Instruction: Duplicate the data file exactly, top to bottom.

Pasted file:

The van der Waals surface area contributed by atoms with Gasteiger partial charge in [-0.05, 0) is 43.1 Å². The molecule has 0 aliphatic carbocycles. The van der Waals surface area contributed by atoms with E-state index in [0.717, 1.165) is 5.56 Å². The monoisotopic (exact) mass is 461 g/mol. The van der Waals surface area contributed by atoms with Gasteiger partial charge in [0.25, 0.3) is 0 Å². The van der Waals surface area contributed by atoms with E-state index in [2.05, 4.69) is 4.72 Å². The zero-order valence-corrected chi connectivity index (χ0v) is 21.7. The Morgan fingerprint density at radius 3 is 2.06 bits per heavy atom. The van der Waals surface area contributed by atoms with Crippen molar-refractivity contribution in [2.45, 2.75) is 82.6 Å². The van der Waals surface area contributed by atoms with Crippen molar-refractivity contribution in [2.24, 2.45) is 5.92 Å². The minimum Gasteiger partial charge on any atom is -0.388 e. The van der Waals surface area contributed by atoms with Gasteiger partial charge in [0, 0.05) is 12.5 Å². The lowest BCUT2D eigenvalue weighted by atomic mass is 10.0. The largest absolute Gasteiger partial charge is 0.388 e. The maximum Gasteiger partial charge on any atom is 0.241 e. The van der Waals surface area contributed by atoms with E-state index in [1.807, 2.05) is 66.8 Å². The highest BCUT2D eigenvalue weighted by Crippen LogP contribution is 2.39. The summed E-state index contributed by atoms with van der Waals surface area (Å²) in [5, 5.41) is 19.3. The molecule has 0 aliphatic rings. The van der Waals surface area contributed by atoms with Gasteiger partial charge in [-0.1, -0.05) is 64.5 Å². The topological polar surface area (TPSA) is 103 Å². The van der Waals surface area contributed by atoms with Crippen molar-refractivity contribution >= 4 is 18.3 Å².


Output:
The van der Waals surface area contributed by atoms with Gasteiger partial charge in [-0.05, 0) is 43.1 Å². The molecule has 0 aliphatic carbocycles. The van der Waals surface area contributed by atoms with E-state index in [0.717, 1.165) is 5.56 Å². The monoisotopic (exact) mass is 461 g/mol. The van der Waals surface area contributed by atoms with Gasteiger partial charge in [0.25, 0.3) is 0 Å². The van der Waals surface area contributed by atoms with E-state index in [2.05, 4.69) is 4.72 Å². The zero-order valence-corrected chi connectivity index (χ0v) is 21.7. The Morgan fingerprint density at radius 3 is 2.06 bits per heavy atom. The van der Waals surface area contributed by atoms with Crippen molar-refractivity contribution in [2.45, 2.75) is 82.6 Å². The van der Waals surface area contributed by atoms with Crippen molar-refractivity contribution in [2.24, 2.45) is 5.92 Å². The minimum Gasteiger partial charge on any atom is -0.388 e. The van der Waals surface area contributed by atoms with Gasteiger partial charge in [0, 0.05) is 12.5 Å². The lowest BCUT2D eigenvalue weighted by atomic mass is 10.0. The largest absolute Gasteiger partial charge is 0.388 e. The maximum Gasteiger partial charge on any atom is 0.241 e. The van der Waals surface area contributed by atoms with E-state index in [1.807, 2.05) is 66.8 Å². The highest BCUT2D eigenvalue weighted by Crippen LogP contribution is 2.39. The summed E-state index contributed by atoms with van der Waals surface area (Å²) in [5, 5.41) is 19.3. The molecule has 0 aliphatic rings. The van der Waals surface area contributed by atoms with Gasteiger partial charge in [-0.1, -0.05) is 64.5 Å². The topological polar surface area (TPSA) is 103 Å². The van der Waals surface area contributed by atoms with Crippen molar-refractivity contribution >= 4 is 18.3 Å².